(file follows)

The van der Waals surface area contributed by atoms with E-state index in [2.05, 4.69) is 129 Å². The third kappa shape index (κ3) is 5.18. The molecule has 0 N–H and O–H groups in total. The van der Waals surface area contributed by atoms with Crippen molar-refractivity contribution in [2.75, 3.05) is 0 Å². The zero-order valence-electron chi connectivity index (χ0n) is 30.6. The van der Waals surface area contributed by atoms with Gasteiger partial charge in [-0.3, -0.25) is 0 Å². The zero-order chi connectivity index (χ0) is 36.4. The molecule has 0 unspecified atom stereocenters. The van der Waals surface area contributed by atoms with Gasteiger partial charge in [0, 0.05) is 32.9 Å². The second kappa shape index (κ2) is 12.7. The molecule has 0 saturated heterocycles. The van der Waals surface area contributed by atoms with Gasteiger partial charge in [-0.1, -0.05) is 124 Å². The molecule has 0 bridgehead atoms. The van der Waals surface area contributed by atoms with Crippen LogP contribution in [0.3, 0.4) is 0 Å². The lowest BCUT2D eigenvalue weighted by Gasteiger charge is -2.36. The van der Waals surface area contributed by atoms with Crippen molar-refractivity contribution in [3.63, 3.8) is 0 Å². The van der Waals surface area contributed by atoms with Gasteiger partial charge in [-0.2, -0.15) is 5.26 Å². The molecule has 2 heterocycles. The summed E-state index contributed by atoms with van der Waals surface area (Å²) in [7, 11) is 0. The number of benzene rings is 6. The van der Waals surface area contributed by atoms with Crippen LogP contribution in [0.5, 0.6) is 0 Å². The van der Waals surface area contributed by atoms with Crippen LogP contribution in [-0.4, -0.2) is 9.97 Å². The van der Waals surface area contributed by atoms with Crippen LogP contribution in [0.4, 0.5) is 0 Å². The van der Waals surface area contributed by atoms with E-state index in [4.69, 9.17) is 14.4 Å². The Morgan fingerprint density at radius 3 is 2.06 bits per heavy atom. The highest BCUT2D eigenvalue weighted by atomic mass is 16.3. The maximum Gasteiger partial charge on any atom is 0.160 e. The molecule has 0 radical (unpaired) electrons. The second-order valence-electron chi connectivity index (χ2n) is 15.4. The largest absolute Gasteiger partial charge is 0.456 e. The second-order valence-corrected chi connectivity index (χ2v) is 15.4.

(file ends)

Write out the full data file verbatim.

The van der Waals surface area contributed by atoms with E-state index in [2.05, 4.69) is 129 Å². The third kappa shape index (κ3) is 5.18. The molecule has 0 N–H and O–H groups in total. The van der Waals surface area contributed by atoms with Crippen molar-refractivity contribution in [2.75, 3.05) is 0 Å². The zero-order valence-electron chi connectivity index (χ0n) is 30.6. The van der Waals surface area contributed by atoms with Gasteiger partial charge in [-0.3, -0.25) is 0 Å². The zero-order chi connectivity index (χ0) is 36.4. The molecule has 0 unspecified atom stereocenters. The van der Waals surface area contributed by atoms with Gasteiger partial charge in [0, 0.05) is 32.9 Å². The second kappa shape index (κ2) is 12.7. The molecule has 0 saturated heterocycles. The van der Waals surface area contributed by atoms with Gasteiger partial charge in [-0.1, -0.05) is 124 Å². The molecule has 0 bridgehead atoms. The van der Waals surface area contributed by atoms with Crippen LogP contribution in [0.3, 0.4) is 0 Å². The lowest BCUT2D eigenvalue weighted by Gasteiger charge is -2.36. The van der Waals surface area contributed by atoms with Crippen molar-refractivity contribution in [3.63, 3.8) is 0 Å². The van der Waals surface area contributed by atoms with Gasteiger partial charge in [-0.2, -0.15) is 5.26 Å². The molecule has 2 heterocycles. The summed E-state index contributed by atoms with van der Waals surface area (Å²) in [7, 11) is 0. The number of benzene rings is 6. The van der Waals surface area contributed by atoms with Crippen LogP contribution in [0.5, 0.6) is 0 Å². The van der Waals surface area contributed by atoms with Crippen LogP contribution in [-0.4, -0.2) is 9.97 Å². The van der Waals surface area contributed by atoms with Crippen LogP contribution in [0.4, 0.5) is 0 Å². The van der Waals surface area contributed by atoms with E-state index in [4.69, 9.17) is 14.4 Å². The Morgan fingerprint density at radius 3 is 2.06 bits per heavy atom. The highest BCUT2D eigenvalue weighted by atomic mass is 16.3. The maximum Gasteiger partial charge on any atom is 0.160 e. The molecule has 0 radical (unpaired) electrons. The second-order valence-electron chi connectivity index (χ2n) is 15.4. The largest absolute Gasteiger partial charge is 0.456 e. The second-order valence-corrected chi connectivity index (χ2v) is 15.4.